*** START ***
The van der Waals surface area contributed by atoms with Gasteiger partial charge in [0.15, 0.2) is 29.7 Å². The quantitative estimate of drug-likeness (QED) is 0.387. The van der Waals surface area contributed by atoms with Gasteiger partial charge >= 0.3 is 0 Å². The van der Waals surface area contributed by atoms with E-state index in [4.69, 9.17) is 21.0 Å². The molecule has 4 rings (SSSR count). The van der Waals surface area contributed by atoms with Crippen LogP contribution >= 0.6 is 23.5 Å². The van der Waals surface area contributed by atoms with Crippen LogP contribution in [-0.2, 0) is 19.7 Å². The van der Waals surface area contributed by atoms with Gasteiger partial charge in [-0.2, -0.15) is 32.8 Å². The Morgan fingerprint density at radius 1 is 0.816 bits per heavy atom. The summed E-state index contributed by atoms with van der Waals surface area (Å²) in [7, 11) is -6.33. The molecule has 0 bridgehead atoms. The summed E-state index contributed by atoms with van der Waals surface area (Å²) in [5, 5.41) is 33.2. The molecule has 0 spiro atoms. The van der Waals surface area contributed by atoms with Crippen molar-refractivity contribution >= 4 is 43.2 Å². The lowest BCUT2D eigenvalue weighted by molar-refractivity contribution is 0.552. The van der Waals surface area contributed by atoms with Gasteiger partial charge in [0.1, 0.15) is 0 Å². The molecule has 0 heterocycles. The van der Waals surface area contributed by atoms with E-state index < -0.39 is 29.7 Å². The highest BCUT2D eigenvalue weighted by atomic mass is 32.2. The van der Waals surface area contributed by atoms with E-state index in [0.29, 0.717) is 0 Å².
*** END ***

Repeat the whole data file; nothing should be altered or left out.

The van der Waals surface area contributed by atoms with Gasteiger partial charge in [0.15, 0.2) is 29.7 Å². The quantitative estimate of drug-likeness (QED) is 0.387. The van der Waals surface area contributed by atoms with Gasteiger partial charge >= 0.3 is 0 Å². The van der Waals surface area contributed by atoms with E-state index in [4.69, 9.17) is 21.0 Å². The molecule has 4 rings (SSSR count). The van der Waals surface area contributed by atoms with Crippen LogP contribution >= 0.6 is 23.5 Å². The van der Waals surface area contributed by atoms with Crippen LogP contribution in [-0.2, 0) is 19.7 Å². The van der Waals surface area contributed by atoms with Gasteiger partial charge in [-0.2, -0.15) is 32.8 Å². The Morgan fingerprint density at radius 1 is 0.816 bits per heavy atom. The summed E-state index contributed by atoms with van der Waals surface area (Å²) in [7, 11) is -6.33. The molecule has 0 bridgehead atoms. The summed E-state index contributed by atoms with van der Waals surface area (Å²) in [5, 5.41) is 33.2. The molecule has 0 spiro atoms. The van der Waals surface area contributed by atoms with Crippen molar-refractivity contribution >= 4 is 43.2 Å². The lowest BCUT2D eigenvalue weighted by molar-refractivity contribution is 0.552. The van der Waals surface area contributed by atoms with Gasteiger partial charge in [0.1, 0.15) is 0 Å². The molecule has 0 heterocycles. The van der Waals surface area contributed by atoms with E-state index < -0.39 is 29.7 Å². The highest BCUT2D eigenvalue weighted by atomic mass is 32.2. The van der Waals surface area contributed by atoms with E-state index in [0.29, 0.717) is 0 Å².